So the problem is that message object. Since I am inside the security object, the message object which was instantiated on the somepage.php is not  in scope. The easy way I found is to just global $message, and it all works. I also can create a brand new message object inside the security class, and just keep adding errors to the session object, because the session object is global by default, accessible anywhere. However, that also seems wrong to me.

I also tried EXTENDS on the security class, extending the message class, but that won't work as a real solution because if I ever need a second class accessible inside the security class, I would be back to global being needed again. (if that makes sense)

So what are the thoughts on this? Is using global OK in this case? Since I know that EVERY TIME there will be a $messages object floating around at the root scope, or is there another way that I am missing?
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perkiset
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« Reply #1 on: January 12, 2008, 10:47:55 AM »

Nuts -

My framework mod_rewrites into a single file for processing all pages which calls for the theme, page content etc in a similar way that yours has. I have a similar conundrum where I have a db connection object (etc etc) that I don't want multiple copies of all over the place, an output array that any number of functions/objects etc might need access to... so I use the $GLOBALS array to store pointers to them. In my analysis, I see certain of my objects every bit as validly "global" as the PHP global variables themselves, so it makes sense programmatically and from a methodology standpoint. Remeber to put the reference indicator in front of the variable. For example: (dbConnection is my database connection class)

Code:
<?php

$db 
= new dbConnection('127.0.0.1''username''password''dbname');
$GLOBALS['utilDB'] = &$db;
$content = array();
$GLOBALS['contentArray'] = &$content;

function 
someIncludedFunction()
{
$db = &$GLOBALS['utilDB'];
$db->query('select * from...');
}
?>


I think you're right on the dot
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nutballs
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« Reply #2 on: January 12, 2008, 10:59:29 AM »

ahhh maybe that is it then. I guess i will just stuff all my objects (at least the ones referenced from within classes) into the $GLOBALS. that will solve the problem you touched on of the DB connection, which I will run into in a bit. I guess that methodology will allow me to create a standard as well for objects. though can you just access the global directly, so instead of you what you have, do something like this:
$GLOBALS['utilDB']->query('select crap')
without reassigning it to a local variable?
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perkiset
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« Reply #3 on: January 12, 2008, 11:02:26 AM »

I suppose you could, although I've not tried it TBH... although you'd add a bit of hash-lookup everytime you access it, which would add a tiny-tiny amount to your overhead. Personally I don't like typing that much either... and more importantly, when you do $db = &$GLOBALS['utilDB'] you are only creating a new name reference for it, so there is no memory penalty at all and the name will fall out of scope and disappear when the function is over anyway.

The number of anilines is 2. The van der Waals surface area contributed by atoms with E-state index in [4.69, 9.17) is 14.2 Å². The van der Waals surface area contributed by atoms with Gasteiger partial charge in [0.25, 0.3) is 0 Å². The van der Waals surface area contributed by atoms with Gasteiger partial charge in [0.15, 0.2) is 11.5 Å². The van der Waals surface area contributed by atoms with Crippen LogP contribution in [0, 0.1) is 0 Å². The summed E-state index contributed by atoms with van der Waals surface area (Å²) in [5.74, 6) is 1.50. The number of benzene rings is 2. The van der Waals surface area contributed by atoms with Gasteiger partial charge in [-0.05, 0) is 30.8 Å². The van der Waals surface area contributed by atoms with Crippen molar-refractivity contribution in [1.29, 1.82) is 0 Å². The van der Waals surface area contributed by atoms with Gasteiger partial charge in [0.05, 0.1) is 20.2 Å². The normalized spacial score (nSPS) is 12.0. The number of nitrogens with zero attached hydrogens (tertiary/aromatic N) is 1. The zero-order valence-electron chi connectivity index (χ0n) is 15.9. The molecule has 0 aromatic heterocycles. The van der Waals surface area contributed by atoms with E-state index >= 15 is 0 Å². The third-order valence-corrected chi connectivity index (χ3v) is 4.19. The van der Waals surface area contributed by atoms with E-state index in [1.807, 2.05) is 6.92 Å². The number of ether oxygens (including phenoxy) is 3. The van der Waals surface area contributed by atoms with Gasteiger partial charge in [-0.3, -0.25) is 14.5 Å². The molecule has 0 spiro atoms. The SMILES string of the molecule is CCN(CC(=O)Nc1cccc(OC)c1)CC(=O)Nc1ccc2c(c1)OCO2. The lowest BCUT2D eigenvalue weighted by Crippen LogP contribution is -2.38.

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« Reply #4 on: January 12, 2008, 12:05:05 PM »

true, and I guess the other advantage to doing it the way you do is that if the root object name changes, you only change 1 refernce to it in the class, as opposed to however many uses of it there may be.

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nutballs
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« Reply #5 on: January 12, 2008, 12:09:38 PM »

err final question

you do this:
$db = new dbConnection('127.0.0.1', 'username', 'password', 'dbname');
$GLOBALS['utilDB'] = &$db;

could you instead do this (why or why not):
$GLOBALS['utilDB']  = new dbConnection('127.0.0.1', 'username', 'password', 'dbname');
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perkiset
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« Reply #6 on: January 12, 2008, 01:35:27 PM »

Abalootely.

I s'pose that you could even:

$db = &$GLOBALS['utilDB'] = new dbConnection(...

as well, although I've not done that and you'd want to confirm that your local reference handle was in fact a reference and not a new instance (I think it would be OK).

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perkiset
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« Reply #7 on: January 12, 2008, 01:49:37 PM »

You lost me jm...
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jammaster82
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« Reply #8 on: January 12, 2008, 09:32:28 PM »

sorry, i was distracted...

interesting stuff though, im loving
getting to read along and learn..